After iconic painters and TV series we are now working on a third group of iconic posters, Iconic Cartoons. We’ve had this idea for a while (actually, it was suggested by one of our commenters – thank you, Ammon) and we made sketches a long time ago, but only got down to it now, prompted by a friend’s request to make a game for children. More on that some other time and we’ll show you all the posters when we finish them. Today just a preview: the first show to guess.
It’s as much a classic series as they come, started in 1969 and still popular. And yes, we do realize it’s a tad obvious but you’re probably older than the target audience will be.
We got some work to do now.
The second installment in Project Doolittle will only appear as a preview today for the simple reason that it needs time to develop. I don’t know about where you live but here it’s a tradition that for Easter you put garden cress seeds on wet cotton and after a week of diligent watering you have a spicy and (matter of taste, of course) rather tasty addition to a dinner salad or a sandwich. As Easter just went by we still had leftover seeds and decided to use them for another lettering composition with the Pixies’ song title.
In a week or so we expect to have a green version of the lettering and then we’ll tell you more about the process and the idea.
The officials of the city of Gdańsk decided a while ago to produce The Encyclopedia of Gdańsk, a huge compendium of all things relating to the city in a heavy-book format. We were involved in the initial design stages of the project, designing logo, layout and other materials.
The logo is a simple encircled monogram with a serif logotype. Its design had to enable the creation of various promo materials such as metal pins and bookmarks so the sign consists of one element that can be cut out.
Three versions of the cover were initially designed. The basic one is grid-based, with photographs depicting important Gdańsk-related people, places and events. The second cover is bound in canvas with a paper sticker representing Gdańsk’s crest. The third, over-the-top one is leather-bound, with golden lettering, gilded edges and ambitions to look like it came from a 19th-century bookcase.
Layout is traditional, three-column and grid-based like you would expect from any old encyclopedia. Simple and elegant, designed by our friend Asia Kurowska and polished a bit by us.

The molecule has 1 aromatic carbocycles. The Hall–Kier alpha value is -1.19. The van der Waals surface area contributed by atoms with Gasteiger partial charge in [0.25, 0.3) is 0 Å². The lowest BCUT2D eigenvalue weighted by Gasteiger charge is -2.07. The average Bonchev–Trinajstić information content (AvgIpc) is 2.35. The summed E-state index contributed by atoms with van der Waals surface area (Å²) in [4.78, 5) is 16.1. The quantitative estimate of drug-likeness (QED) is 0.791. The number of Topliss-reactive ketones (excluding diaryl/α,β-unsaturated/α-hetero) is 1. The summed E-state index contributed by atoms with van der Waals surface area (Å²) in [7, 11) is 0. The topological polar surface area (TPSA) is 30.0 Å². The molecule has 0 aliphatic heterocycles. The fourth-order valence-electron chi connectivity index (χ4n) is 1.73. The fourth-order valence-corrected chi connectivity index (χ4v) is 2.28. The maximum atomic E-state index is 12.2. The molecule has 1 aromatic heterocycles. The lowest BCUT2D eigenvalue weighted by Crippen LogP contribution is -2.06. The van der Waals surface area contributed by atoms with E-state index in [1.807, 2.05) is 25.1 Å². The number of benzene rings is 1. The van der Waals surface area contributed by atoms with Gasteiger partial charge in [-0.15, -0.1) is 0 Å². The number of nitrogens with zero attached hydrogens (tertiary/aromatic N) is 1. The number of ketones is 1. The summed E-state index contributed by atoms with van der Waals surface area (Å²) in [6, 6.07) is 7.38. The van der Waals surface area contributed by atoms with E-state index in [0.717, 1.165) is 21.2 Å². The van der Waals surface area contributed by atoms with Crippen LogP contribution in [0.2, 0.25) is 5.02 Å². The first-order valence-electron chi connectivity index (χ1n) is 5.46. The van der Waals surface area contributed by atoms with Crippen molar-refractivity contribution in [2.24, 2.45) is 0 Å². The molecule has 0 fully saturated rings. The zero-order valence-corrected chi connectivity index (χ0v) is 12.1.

The design of book casing to look even more impressive on a bookshelf, should the buyer not cough up for the leather-bound version:
And the layout of the promotional website.
The Encyclopedia is way out of our hands now and we’re no more sure what the final result will look like than we know whether such a publication is at all needed in this day. Still, it was an ambitious challenge while it lasted.
* Gdańsk is not exactly where we live in these days.
Among other projects we are working on right now is a book that will teach basic ideas of economy to children. However, when we worked on the first layout and concept because of regrettable communication difficulties we were informed that the book is for ages 13-15 while in fact it will be for ages 10-12. This means that most of this project will join the Salon des Refusés and we may only share it with you, not with hordes of children starved for economic knowledge.
The idea was to organize spreads as infographics so that information would be visualized in a graphically simple, easily accessible manner. We used two inspirations additionally to tons of wonderful infographics we collect on our hard drives: Mr Gerd Arntz and FF Dingbats. If you don’t know Gerd Arntz and Isotype be sure to check them out because they were pioneers of our today’s visual language and lots of their work remains exciting and surprisingly current (while, interestingly, also smacks of its own time). And FF Dingbats is a useful dingbats font that we drew from to develop a module of human form.
And here are the drafts. The first spread is about proportions of workers to non-working groups of people and the other about costs of running a small business and the concept of profit.
Even though it’s disappointing we won’t get to work on the project, at least the language is universal enough and we hope to use it as a starting point for some future design.
At this very moment we’re working on an identity project for a local brewery. In this post we’re sharing some work in progress we find kind of cute: a bear with a beer barrel.